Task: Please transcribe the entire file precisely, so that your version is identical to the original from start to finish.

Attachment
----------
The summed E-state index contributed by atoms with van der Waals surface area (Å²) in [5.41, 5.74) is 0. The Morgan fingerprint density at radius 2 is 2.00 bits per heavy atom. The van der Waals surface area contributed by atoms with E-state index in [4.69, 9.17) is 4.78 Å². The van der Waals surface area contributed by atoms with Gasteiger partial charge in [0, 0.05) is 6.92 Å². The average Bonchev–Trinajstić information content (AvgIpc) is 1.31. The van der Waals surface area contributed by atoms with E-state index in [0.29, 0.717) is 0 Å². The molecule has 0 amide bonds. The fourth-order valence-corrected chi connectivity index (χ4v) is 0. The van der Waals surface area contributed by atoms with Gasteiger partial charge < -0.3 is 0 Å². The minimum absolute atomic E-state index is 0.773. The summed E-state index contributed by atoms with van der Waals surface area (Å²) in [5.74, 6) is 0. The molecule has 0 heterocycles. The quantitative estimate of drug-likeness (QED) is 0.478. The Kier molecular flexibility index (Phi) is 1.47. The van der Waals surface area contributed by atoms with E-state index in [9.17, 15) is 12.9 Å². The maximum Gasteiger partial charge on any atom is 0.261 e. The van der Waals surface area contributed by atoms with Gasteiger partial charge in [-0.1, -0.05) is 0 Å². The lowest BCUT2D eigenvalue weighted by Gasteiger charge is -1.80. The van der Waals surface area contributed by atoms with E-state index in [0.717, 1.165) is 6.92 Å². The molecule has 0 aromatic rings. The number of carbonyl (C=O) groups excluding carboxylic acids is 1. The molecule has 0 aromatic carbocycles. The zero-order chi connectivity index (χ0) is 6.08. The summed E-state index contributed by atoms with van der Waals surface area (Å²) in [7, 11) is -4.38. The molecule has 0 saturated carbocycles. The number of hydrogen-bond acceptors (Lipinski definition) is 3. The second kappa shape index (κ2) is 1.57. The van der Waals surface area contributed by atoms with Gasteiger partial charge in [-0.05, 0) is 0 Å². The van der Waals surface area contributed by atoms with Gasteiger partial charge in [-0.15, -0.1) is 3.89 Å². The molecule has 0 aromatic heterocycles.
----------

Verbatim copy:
The summed E-state index contributed by atoms with van der Waals surface area (Å²) in [5.41, 5.74) is 0. The Morgan fingerprint density at radius 2 is 2.00 bits per heavy atom. The van der Waals surface area contributed by atoms with E-state index in [4.69, 9.17) is 4.78 Å². The van der Waals surface area contributed by atoms with Gasteiger partial charge in [0, 0.05) is 6.92 Å². The average Bonchev–Trinajstić information content (AvgIpc) is 1.31. The van der Waals surface area contributed by atoms with E-state index in [0.29, 0.717) is 0 Å². The molecule has 0 amide bonds. The fourth-order valence-corrected chi connectivity index (χ4v) is 0. The van der Waals surface area contributed by atoms with Gasteiger partial charge < -0.3 is 0 Å². The minimum absolute atomic E-state index is 0.773. The summed E-state index contributed by atoms with van der Waals surface area (Å²) in [5.74, 6) is 0. The molecule has 0 heterocycles. The quantitative estimate of drug-likeness (QED) is 0.478. The Kier molecular flexibility index (Phi) is 1.47. The van der Waals surface area contributed by atoms with E-state index in [9.17, 15) is 12.9 Å². The maximum Gasteiger partial charge on any atom is 0.261 e. The van der Waals surface area contributed by atoms with Gasteiger partial charge in [-0.1, -0.05) is 0 Å². The lowest BCUT2D eigenvalue weighted by Gasteiger charge is -1.80. The van der Waals surface area contributed by atoms with E-state index in [0.717, 1.165) is 6.92 Å². The molecule has 0 aromatic rings. The number of carbonyl (C=O) groups excluding carboxylic acids is 1. The molecule has 0 aromatic carbocycles. The zero-order chi connectivity index (χ0) is 6.08. The summed E-state index contributed by atoms with van der Waals surface area (Å²) in [7, 11) is -4.38. The molecule has 0 saturated carbocycles. The number of hydrogen-bond acceptors (Lipinski definition) is 3. The second kappa shape index (κ2) is 1.57. The van der Waals surface area contributed by atoms with Gasteiger partial charge in [-0.05, 0) is 0 Å². The van der Waals surface area contributed by atoms with Gasteiger partial charge in [-0.15, -0.1) is 3.89 Å². The molecule has 0 aromatic heterocycles.